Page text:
Effects of Nebivolol on Aortic Compliance in Patients With Diabetes and Maximal Renin Angiotensin System Blockade: The EFFORT Study

Authors

  • Alexandros Briasoulis MD,

    1. Section of Endocrinology, Diabetes and Metabolism, Department of Medicine, ASH Comprehensive Hypertension Center, The University of Chicago Medicine, Chicago, IL
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  • Raymond Oliva MD,

    1. Section of Endocrinology, Diabetes and Metabolism, Department of Medicine, ASH Comprehensive Hypertension Center, The University of Chicago Medicine, Chicago, IL
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  • Rigas Kalaitzidis MD,

    1. Section of Endocrinology, Diabetes and Metabolism, Department of Medicine, ASH Comprehensive Hypertension Center, The University of Chicago Medicine, Chicago, IL
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  • Colleen Flynn MD,

    1. Section of Endocrinology, Diabetes and Metabolism, Department of Medicine, ASH Comprehensive Hypertension Center, The University of Chicago Medicine, Chicago, IL
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  • Ivana Lazich MD,

    1. Section of Endocrinology, Diabetes and Metabolism, Department of Medicine, ASH Comprehensive Hypertension Center, The University of Chicago Medicine, Chicago, IL
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  • Carrie Schlaffer BS,

    1. Section of Endocrinology, Diabetes and Metabolism, Department of Medicine, ASH Comprehensive Hypertension Center, The University of Chicago Medicine, Chicago, IL
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  • George Bakris MD

    Corresponding author
    • Section of Endocrinology, Diabetes and Metabolism, Department of Medicine, ASH Comprehensive Hypertension Center, The University of Chicago Medicine, Chicago, IL
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Address for Correspondence: George Bakris, MD, 5841 S. Maryland Ave. MC 1027, Chicago, IL 60637, USA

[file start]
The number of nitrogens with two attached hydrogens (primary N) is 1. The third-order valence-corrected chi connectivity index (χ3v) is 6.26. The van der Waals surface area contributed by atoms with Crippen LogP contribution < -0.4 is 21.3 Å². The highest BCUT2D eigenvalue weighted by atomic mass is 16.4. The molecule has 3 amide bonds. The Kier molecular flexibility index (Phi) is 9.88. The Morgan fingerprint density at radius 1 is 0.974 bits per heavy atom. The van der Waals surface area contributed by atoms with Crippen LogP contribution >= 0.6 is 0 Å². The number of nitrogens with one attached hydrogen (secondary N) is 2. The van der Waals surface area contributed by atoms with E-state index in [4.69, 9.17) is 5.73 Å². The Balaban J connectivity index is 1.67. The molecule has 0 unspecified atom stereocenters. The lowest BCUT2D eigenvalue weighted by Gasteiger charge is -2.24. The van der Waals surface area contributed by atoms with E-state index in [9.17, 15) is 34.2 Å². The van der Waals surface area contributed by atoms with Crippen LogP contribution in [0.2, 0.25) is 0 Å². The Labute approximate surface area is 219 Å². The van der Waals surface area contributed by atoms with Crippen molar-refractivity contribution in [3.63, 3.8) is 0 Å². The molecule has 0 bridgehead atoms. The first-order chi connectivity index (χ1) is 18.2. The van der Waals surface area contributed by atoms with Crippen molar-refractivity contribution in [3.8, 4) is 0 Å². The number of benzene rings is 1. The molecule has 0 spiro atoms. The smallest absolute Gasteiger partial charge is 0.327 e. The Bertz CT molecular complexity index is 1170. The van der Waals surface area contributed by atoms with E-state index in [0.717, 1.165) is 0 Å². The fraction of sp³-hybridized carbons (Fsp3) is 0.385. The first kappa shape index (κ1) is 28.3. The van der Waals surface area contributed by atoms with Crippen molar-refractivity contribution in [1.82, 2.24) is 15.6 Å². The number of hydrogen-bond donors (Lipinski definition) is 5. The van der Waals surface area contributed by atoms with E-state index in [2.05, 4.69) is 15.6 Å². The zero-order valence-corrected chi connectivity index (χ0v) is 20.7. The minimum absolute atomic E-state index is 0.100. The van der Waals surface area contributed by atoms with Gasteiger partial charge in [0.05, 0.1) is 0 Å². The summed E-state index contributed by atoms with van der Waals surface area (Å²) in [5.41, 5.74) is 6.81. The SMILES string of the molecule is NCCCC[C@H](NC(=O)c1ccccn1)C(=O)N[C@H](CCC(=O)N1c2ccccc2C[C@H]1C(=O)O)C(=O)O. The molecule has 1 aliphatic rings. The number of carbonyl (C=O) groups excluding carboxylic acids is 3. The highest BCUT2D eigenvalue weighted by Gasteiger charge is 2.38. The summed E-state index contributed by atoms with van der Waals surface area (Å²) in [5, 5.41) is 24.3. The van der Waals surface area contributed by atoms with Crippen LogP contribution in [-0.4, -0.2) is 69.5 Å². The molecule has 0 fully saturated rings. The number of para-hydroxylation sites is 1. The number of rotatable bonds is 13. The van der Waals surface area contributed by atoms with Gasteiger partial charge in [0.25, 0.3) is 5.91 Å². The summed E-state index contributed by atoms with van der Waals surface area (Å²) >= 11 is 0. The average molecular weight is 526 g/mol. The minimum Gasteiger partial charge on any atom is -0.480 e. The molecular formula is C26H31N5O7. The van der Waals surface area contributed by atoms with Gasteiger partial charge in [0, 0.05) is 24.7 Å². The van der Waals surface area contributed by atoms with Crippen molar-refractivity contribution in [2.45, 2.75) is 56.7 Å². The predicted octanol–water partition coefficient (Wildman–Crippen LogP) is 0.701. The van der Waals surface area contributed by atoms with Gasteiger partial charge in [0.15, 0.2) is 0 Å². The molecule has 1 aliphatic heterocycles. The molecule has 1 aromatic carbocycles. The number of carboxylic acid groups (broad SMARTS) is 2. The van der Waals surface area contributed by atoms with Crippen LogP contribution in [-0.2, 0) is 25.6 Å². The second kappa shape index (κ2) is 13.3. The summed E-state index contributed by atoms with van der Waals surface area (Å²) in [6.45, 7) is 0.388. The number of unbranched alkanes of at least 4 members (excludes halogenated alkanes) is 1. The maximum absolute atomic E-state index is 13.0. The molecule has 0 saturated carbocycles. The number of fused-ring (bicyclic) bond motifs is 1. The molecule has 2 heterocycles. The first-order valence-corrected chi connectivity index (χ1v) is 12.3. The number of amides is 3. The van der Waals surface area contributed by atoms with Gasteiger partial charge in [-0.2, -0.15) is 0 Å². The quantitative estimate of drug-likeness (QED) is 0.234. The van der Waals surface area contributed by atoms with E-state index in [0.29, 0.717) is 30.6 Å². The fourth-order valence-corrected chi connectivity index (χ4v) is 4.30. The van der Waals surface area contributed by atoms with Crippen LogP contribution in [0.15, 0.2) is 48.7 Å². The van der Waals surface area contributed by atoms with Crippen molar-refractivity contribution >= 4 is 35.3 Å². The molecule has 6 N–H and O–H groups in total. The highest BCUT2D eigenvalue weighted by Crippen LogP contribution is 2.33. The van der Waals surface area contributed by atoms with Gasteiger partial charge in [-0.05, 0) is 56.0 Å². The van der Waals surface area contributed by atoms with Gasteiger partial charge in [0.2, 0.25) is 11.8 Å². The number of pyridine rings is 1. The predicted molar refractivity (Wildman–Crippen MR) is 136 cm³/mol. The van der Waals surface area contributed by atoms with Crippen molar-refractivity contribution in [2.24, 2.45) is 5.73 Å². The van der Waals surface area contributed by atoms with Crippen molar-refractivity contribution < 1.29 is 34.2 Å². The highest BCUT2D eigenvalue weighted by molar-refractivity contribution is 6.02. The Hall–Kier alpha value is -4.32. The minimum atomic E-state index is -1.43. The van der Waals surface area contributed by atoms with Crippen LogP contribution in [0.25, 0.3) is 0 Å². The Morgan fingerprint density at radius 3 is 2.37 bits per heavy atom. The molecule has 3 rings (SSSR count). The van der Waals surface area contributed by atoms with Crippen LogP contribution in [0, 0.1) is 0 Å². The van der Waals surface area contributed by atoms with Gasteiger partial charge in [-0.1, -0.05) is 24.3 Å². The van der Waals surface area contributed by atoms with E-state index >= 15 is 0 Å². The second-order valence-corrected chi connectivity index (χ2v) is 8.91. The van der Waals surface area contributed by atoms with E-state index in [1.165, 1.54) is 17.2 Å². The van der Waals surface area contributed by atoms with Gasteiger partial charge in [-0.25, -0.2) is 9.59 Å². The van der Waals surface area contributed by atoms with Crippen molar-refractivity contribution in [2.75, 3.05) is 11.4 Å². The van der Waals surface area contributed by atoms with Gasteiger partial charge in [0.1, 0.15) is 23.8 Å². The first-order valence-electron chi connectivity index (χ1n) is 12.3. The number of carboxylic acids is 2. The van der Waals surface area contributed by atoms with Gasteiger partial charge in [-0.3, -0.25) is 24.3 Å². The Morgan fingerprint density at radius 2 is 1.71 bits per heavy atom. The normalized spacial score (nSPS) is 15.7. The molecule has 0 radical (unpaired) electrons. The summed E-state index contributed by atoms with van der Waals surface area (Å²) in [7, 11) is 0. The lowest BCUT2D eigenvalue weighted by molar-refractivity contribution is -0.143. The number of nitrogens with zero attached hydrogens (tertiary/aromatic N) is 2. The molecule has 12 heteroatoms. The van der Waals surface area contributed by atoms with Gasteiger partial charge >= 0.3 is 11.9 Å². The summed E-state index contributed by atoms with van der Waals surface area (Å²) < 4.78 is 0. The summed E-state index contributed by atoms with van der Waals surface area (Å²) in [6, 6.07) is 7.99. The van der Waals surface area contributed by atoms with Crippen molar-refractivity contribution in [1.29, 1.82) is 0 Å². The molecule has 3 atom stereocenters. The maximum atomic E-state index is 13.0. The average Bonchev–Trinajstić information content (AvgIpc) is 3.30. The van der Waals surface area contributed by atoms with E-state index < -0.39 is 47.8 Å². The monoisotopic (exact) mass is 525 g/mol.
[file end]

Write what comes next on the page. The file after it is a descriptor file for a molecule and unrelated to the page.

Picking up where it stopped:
E-mail: gbakris@gmail.com

Abstract

The beneficial effects of nebivolol on arterial stiffness and endothelial dysfunction are well documented in untreated hypertensive patients and differ from nonvasodilatory β-blockers. This study tests the hypothesis that the addition of nebivolol in predominantly African American patients with type 2 diabetes already receiving maximally tolerated doses of renin-angiotensin system (RAS) blockers will further improve large artery compliance. Patients with type 2 diabetes and hypertension on maximal RAS blockade (n=70) were randomized to nebivolol or metoprolol succinate daily. Doses were titrated until systolic blood pressure (SBP) was <130 mm Hg. Radial artery applanation tonometry and pulse wave velocity (PWV) analysis were used to derive central aortic pressures and hemodynamic indices at repeated visits at intervals during a 6-month period. Both metoprolol succinate and nebivolol groups demonstrated reductions in brachial SBP (−8.2±4.3 mm Hg [P=.01] and −7.8±3.7 [P=.002], respectively) and aortic DBP (−2.4±1.8 [P=.039] and −4.0±2.9 mm Hg [P=.013], respectively). Aortic SBP decreased in the nebivolol group only (125.3±8 to 121.6±8.2, P=.025). There were no between group differences in aortic SBP, DBP, augmentation index, or PWV reduction. A significant increase in hemoglobin A1c was observed only in the metoprolol group. In patients with well-controlled type 2 diabetes and hypertension treated with maximally tolerated RAS blockade, nebivolol does not offer significant reductions in aortic BP over metoprolol succinate but maintains a stable metabolic profile.

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